The idea of the family business is an evocative notion, and one that holds plenty of kudos in the luxury goods industry. Hefty price tags imply that handiwork and great care has gone into a product’s creation, yet this is not necessarily the case with large corporations who may boast prestigious names yet proffer mass- produced wares that rarely live up to customers’ expectations. Family- run businesses tend to be the antithesis of this.
Despite being the world’s oldest watchmaker, Blancpain is a decidedly modern brand. It is well known for its classic Villeret line of dress watches, and the brand also offers a bespoke service, harking back to an era when wealthy clients would commission unique pieces, prior to mass production. But Blancpain is noted for its innovation too, and in 1953 invented the very first dive watch – the Fifty Fathoms – which went on to achieve legendary status.
We can thank the Bactrian camel for the rich, golden tan shade that adorns some of The Rake’s favourite clothing this autumn/winter season. Native to central Asia’s rocky deserts, the Bactrian camel is noted for its two large humps as well as its thick, double coated fleece, which once shorn, can make up a fine coat or an insulating pair of trousers.
Muck Rack makes it simple to find people, tweets, or articles that mention any name, keyword, company, hashtag etc. We've compiled this guide to help you make the most of your search.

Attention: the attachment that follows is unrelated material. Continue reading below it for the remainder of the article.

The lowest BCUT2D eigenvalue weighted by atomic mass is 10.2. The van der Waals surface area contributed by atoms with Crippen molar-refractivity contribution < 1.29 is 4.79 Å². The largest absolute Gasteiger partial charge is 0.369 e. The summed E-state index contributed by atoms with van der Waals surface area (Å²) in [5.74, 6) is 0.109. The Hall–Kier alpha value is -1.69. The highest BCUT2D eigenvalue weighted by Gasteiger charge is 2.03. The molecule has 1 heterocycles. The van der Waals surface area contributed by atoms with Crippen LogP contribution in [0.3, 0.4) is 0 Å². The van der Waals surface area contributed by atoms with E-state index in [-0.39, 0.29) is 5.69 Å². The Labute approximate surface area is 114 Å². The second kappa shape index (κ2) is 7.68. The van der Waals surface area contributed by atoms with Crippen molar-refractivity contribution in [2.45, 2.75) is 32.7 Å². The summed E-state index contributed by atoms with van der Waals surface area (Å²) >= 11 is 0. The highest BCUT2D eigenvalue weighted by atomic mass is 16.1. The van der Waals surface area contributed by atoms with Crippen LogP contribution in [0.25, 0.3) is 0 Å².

Selecting a term
Start searching tweets, articles from media outlets, articles mentioned in tweets, journalists'
names, titles and bios with some suggested searches:
Companies or Topics (e.g. iPhone, Microsoft)
Phrases (e.g. "cloud computing") — use quotes to keep the terms together
Twitter handles (e.g. @username) — returns those who have mentioned or replied to
Names (e.g. "David Pogue")
Hashtags (e.g. #sxsw, #london2012)
Bio details (e.g. vegan, Olympics, father)
Muck Rack's Advanced Search allows for many boolean operators.
Find results that mention multiple specified terms, use AND or
+. For example, ensure each result contains both Elon Musk and Mark Zuckerberg by
searching Musk AND Zuckerberg or Musk + Zuckerberg.
Use the operators OR or , to broaden your search when you'd like either of
multiple terms to appear in results. (This is the default behavior of our search when no operators
are used). For example, results will contain either cake or cookie by searching cake OR cookie or cake,cookie
Use NOT or - to subtract results from your search. For
example, searching Disney will yield results about the Walt Disney Company as well as Walt Disney
World Resort. To exclude mentions of Disney World, search for Disney -World or Disney
When using one of these operators with a phrase, enclose it in quotation marks. For example, you can
find results about smartphones excluding Apple's iPhone 4S by searching smartphone -"iPhone
Exact case matching or punctuation
If you're searching for a brand name or keyword that relies on specific punctuation marks or capitalization, you can
find results that match your exact query by adding matchcase: before the keyword you're searching for, like matchcase:E*TRADE .
Use parentheses to separate multiple
boolean phrases. For example, to find journalists talking about having fun in Disney World or
Disneyland, search for ("disney world" OR disneyland) AND fun.
An asterisk can be used to search for any variation of a root word truncated by the asterisk. For example, searching for admin* will return results for administrator, administration, administer, administered, etc.
A near operator is an AND operator where you can control the distance between the words. You can vary the distance the near operation uses by adding a forward slash and number (between 0-99) such as strawberries NEAR/10 "whipped cream", which means the strawberries must exist within 10 words of "whipped cream".